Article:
The observational study was carried out in a French hospital, where researchers gave hundreds of patients and health care workers wearable sensors with RFID tags built into them. This enabled them to track the patterns of human contact between patients and caregivers across a period of eight weeks.
Throughout the study, they were screening patients for bacteria that is resistant to antibiotics, ESBL-producing Escherichia coli and Klebsiella pneumonia.
They discovered that the spread of ESBL K. Pneumonia to new patients was 90 percent down to contact, whether it was direct or indirect, with patients who had that same bacteria in the eight weeks prior. For ESBL E. Coli, however, the figure was under 60 percent.
This appears to indicate that strategies like good hand hygiene could help to limit the spread of ESBL K. Pneumonia. When it comes to ESBL E. Coli, however, other measures may be needed, such as environmental decontamination.
According to the researchers, the same wearable sensors from the study could be used to track the spread of other multidrug-resistant species to help learn more about how such bacteria spread and determine better ways of keeping it under control.
Lead author Audrey Duval believes this could be the beginning of a far deeper understanding of hospital infections. She stated: "By combining digital epidemiology and rapid microbiological diagnostic tools, we may be entering a new era to understand and control the risk of hospital-acquired infection with multidrug-resistant bacteria.”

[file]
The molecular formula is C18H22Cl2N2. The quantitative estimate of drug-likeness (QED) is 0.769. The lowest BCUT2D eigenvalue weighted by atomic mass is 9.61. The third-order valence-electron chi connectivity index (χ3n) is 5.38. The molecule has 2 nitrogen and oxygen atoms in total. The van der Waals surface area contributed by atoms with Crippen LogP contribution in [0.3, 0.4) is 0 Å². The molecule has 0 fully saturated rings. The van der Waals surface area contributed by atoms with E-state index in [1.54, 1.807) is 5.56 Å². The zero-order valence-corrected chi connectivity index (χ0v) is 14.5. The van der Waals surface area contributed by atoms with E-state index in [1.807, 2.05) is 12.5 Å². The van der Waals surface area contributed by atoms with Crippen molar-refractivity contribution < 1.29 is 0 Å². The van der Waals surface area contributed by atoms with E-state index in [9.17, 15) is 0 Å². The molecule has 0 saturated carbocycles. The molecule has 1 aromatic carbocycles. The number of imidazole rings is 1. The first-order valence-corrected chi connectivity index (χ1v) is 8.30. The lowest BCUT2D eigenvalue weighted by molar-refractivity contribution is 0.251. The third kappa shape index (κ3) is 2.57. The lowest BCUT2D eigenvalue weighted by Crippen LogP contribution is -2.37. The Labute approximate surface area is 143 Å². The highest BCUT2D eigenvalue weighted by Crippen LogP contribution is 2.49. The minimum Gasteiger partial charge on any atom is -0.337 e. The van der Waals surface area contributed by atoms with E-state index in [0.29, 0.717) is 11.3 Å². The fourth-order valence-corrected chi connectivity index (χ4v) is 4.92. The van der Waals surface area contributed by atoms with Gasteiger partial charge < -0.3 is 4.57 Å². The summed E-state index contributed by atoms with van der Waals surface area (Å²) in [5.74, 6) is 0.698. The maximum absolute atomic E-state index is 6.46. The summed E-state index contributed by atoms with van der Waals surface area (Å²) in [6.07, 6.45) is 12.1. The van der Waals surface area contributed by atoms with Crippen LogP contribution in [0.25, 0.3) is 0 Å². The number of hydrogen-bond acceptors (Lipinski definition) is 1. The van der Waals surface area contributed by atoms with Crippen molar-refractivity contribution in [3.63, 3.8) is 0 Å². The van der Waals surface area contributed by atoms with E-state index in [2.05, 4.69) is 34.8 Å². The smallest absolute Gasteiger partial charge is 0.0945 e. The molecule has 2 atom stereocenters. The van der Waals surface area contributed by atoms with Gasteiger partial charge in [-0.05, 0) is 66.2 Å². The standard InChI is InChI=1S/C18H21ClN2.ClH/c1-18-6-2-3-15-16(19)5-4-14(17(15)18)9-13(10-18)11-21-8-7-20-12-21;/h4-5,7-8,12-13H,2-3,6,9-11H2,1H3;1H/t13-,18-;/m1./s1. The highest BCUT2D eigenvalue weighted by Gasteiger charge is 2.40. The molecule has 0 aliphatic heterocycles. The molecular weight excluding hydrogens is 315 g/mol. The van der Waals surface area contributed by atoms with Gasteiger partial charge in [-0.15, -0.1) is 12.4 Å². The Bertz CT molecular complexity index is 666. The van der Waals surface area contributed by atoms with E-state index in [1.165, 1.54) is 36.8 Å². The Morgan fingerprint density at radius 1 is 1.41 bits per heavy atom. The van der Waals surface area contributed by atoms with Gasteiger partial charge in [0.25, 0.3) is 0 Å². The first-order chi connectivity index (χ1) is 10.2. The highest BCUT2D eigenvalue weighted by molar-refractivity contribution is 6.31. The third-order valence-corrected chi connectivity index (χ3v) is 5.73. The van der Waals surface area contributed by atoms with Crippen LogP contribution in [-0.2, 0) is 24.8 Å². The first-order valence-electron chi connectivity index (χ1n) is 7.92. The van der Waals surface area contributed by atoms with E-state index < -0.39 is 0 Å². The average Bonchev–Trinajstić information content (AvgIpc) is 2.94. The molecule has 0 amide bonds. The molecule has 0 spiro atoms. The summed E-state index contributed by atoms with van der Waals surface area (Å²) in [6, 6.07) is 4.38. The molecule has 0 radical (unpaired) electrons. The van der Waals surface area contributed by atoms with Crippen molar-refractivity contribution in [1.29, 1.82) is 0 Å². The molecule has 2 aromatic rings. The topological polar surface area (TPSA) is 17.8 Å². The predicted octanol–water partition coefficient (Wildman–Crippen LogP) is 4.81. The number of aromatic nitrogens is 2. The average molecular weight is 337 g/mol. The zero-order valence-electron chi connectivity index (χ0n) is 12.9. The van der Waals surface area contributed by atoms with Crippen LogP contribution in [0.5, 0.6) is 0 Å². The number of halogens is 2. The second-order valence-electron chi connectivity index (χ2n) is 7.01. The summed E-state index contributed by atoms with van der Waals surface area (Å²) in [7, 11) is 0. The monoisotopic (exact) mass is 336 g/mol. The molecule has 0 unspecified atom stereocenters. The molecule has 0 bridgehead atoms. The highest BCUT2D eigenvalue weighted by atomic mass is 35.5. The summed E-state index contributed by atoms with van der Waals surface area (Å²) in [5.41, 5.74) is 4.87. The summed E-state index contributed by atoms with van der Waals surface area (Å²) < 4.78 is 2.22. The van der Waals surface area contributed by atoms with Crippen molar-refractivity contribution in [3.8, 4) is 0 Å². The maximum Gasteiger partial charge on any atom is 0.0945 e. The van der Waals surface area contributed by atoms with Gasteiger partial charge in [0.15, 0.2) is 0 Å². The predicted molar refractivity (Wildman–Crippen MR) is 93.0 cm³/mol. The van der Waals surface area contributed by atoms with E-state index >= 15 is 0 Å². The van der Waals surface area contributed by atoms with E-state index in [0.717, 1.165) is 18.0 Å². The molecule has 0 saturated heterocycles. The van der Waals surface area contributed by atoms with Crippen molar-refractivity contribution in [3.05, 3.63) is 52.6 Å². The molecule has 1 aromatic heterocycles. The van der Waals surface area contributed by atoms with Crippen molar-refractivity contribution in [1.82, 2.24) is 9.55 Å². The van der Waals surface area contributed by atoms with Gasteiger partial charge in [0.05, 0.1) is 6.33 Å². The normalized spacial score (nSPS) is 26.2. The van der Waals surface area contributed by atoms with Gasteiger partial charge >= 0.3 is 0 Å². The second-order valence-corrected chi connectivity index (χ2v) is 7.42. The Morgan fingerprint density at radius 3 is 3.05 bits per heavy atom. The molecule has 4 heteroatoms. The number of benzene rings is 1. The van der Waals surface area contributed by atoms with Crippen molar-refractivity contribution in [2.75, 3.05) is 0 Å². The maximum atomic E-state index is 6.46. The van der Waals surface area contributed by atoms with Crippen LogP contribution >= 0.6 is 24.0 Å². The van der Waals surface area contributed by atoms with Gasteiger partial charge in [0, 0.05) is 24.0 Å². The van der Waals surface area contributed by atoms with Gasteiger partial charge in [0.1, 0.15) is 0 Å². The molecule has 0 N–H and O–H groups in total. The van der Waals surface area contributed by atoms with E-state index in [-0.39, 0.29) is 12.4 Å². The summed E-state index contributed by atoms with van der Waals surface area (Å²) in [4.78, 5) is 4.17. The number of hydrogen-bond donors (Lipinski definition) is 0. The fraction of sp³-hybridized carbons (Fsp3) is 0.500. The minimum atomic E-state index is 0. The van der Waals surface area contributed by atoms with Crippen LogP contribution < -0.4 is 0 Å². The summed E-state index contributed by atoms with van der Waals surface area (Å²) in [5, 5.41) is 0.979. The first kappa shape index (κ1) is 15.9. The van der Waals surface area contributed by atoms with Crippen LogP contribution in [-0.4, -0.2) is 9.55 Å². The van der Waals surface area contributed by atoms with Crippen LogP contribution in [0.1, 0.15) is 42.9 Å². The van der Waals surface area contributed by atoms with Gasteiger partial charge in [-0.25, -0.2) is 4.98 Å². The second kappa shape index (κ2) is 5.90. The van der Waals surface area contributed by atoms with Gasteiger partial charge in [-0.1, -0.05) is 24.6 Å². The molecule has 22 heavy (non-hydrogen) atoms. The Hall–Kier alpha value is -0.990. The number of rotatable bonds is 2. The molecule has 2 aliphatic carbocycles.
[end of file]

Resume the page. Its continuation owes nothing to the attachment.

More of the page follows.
Other recent research has shown that hospitals are playing a key role in the spread of certain strains of K. Pneumonia in Europe that are resistant to antibiotics like carbapenem. The infection has been climbing dramatically in recent years, accounting for 341 deaths in Europe in 2007 and 2,094 deaths in 2015.
In the study, more than 2,000 samples of the bacteria were collected from patients across 32 countries and sent off to have their genomes sequenced. They discovered that some of the genes cause resistance to the last line of defense, carbapenem antibiotics, when expressed. It’s believed that heavy antibiotic use in hospitals helps these highly resistant bacteria spread and dominate over other strains that can be treated more easily.
The researchers reported that hospitals were the “key facilitator” of the transmission of carbapenem-resistant K. Pneumoniae, with more than half of the samples with this gene being closely related to others that were collected from the same hospital. This would suggest that the bacteria are actually spreading among patients within the hospitals.
Like the researchers in the French study, they said that better infection control and hygiene are needed to curb the problem. They also suggest that the way patients move between hospitals needs to be examined. Identifying patients with these bacteria early and isolating them could go a long way toward stopping the spread, they say.
According to the Pharma Death Clock, hospital infections have claimed the lives of nearly 1.5 million people since the turn of the century. In addition to being transmitted from person to person, some bacteria, like C. difficile, actually survive the disinfection procedures used in hospital washing machines, where they can also spread to sterile sheets.
It’s disturbing to think that they very places that are meant to help people get better are actually making them even sicker with potentially deadly superbugs, and this is exactly why it’s so important to do everything you can to boost your immunity and stay healthy.
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